The Autumn 2017 Budget announced by the Chancellor today confirmed there would be no further increase in insurance premium tax (IPT) after doubling from 6% to 12% in the previous 20 month period up to June 2017. The news will be welcome in many households and businesses which have seen this tax passed onto policyholders through a rise in insurance policy premiums.
The British Insurance Brokers’ Association (BIBA) has lobbied the Treasury to freeze or reduce IPT and in a recent report has highlighted the particular effect on motorists and those owning properties in flood areas.
The report reads. “On August 2017 the Motor Insurers Bureau (MIB) the official body set up to deal with uninsured driving reported that for the first time in more than a decade, they saw an increase in the number of claims made following accidents with uninsured drivers. This increase was a significant 10%. The majority of industry experts including BIBA and large brokers like the AA attribute this increase in uninsured driving directly to the doubling of IPT, from 6% to 12% in a 20-month period up to June 2017.”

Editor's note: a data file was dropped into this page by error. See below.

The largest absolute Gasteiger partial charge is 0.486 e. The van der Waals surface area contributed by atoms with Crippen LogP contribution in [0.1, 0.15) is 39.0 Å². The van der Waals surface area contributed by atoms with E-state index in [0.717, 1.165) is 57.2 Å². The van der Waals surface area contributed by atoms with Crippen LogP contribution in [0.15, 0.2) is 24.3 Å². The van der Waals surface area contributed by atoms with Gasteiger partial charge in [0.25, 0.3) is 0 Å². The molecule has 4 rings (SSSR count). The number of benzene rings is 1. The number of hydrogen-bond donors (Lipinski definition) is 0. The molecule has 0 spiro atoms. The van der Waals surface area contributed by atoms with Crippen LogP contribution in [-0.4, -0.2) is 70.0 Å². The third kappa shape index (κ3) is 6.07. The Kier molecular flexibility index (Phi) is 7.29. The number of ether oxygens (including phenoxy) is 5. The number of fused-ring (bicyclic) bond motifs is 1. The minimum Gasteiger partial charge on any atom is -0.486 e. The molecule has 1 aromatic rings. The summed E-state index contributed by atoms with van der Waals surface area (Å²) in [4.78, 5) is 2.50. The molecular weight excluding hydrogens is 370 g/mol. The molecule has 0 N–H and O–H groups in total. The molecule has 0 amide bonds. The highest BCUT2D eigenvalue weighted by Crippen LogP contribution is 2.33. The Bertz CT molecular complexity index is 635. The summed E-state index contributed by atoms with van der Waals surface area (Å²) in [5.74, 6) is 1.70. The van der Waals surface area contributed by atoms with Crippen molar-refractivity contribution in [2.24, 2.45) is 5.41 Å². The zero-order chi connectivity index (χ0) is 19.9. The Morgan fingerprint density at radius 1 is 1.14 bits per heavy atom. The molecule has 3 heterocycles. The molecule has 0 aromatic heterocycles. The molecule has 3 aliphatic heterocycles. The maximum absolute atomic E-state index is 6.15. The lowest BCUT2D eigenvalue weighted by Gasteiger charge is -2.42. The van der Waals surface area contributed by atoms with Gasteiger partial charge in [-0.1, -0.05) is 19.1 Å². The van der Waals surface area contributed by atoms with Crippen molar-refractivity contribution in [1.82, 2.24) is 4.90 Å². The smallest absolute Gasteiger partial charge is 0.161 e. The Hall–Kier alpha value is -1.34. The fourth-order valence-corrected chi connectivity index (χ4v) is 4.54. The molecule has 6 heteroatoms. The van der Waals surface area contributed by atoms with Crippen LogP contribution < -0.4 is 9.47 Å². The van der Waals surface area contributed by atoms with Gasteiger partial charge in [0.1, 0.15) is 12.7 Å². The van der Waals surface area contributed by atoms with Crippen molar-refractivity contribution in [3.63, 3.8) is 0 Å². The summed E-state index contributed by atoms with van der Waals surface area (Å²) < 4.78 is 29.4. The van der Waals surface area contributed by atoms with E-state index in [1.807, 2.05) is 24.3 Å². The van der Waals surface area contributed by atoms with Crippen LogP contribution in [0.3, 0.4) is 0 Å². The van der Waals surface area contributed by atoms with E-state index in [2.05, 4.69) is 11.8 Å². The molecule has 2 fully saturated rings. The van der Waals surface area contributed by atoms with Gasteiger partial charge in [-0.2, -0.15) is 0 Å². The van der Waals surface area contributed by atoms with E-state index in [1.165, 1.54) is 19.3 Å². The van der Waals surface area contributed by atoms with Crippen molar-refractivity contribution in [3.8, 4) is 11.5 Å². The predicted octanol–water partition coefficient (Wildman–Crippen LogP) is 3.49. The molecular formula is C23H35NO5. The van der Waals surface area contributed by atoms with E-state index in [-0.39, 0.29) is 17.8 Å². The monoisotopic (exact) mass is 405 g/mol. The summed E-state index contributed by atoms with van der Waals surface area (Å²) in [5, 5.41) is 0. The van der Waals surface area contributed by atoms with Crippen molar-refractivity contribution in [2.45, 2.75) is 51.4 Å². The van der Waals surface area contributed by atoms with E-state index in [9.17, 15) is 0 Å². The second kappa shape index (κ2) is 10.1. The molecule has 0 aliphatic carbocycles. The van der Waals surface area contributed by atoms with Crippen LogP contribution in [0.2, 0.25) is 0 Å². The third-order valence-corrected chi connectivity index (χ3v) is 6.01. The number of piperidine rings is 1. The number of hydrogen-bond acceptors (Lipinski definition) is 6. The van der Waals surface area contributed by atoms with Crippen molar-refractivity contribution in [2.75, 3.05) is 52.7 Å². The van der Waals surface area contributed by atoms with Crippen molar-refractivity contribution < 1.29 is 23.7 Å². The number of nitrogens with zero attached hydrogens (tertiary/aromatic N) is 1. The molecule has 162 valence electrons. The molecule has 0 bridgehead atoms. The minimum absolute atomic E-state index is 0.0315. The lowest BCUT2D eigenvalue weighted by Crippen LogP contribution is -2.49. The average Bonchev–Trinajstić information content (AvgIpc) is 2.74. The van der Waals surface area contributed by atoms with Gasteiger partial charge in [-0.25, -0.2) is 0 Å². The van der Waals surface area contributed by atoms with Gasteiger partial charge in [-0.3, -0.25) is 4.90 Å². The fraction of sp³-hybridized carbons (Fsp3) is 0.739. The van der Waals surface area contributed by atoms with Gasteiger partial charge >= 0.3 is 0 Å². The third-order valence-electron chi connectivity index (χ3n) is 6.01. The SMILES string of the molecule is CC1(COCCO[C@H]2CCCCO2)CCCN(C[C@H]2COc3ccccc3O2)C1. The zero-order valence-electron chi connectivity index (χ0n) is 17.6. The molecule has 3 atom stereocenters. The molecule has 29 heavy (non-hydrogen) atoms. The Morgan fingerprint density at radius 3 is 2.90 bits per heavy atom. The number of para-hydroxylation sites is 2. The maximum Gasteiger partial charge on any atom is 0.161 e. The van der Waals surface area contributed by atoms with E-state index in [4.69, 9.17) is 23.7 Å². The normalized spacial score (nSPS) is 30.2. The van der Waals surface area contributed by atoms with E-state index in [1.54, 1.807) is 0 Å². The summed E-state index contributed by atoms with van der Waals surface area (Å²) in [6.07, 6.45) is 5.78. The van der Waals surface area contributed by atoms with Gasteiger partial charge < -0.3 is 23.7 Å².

BIBA argued for those properties within flood areas premiums are generally significantly higher and even small increases in tax can cause the insurance to become unaffordable and policyholders forego purchasing the cover at all.
It is speculated that the government will eventually seek more increases in insurance premium tax, perhaps raising the standard rate from 12% closer to the current higher rate of 20% which is applied to travel insurance, gadget and mechanical covers and some motor policies.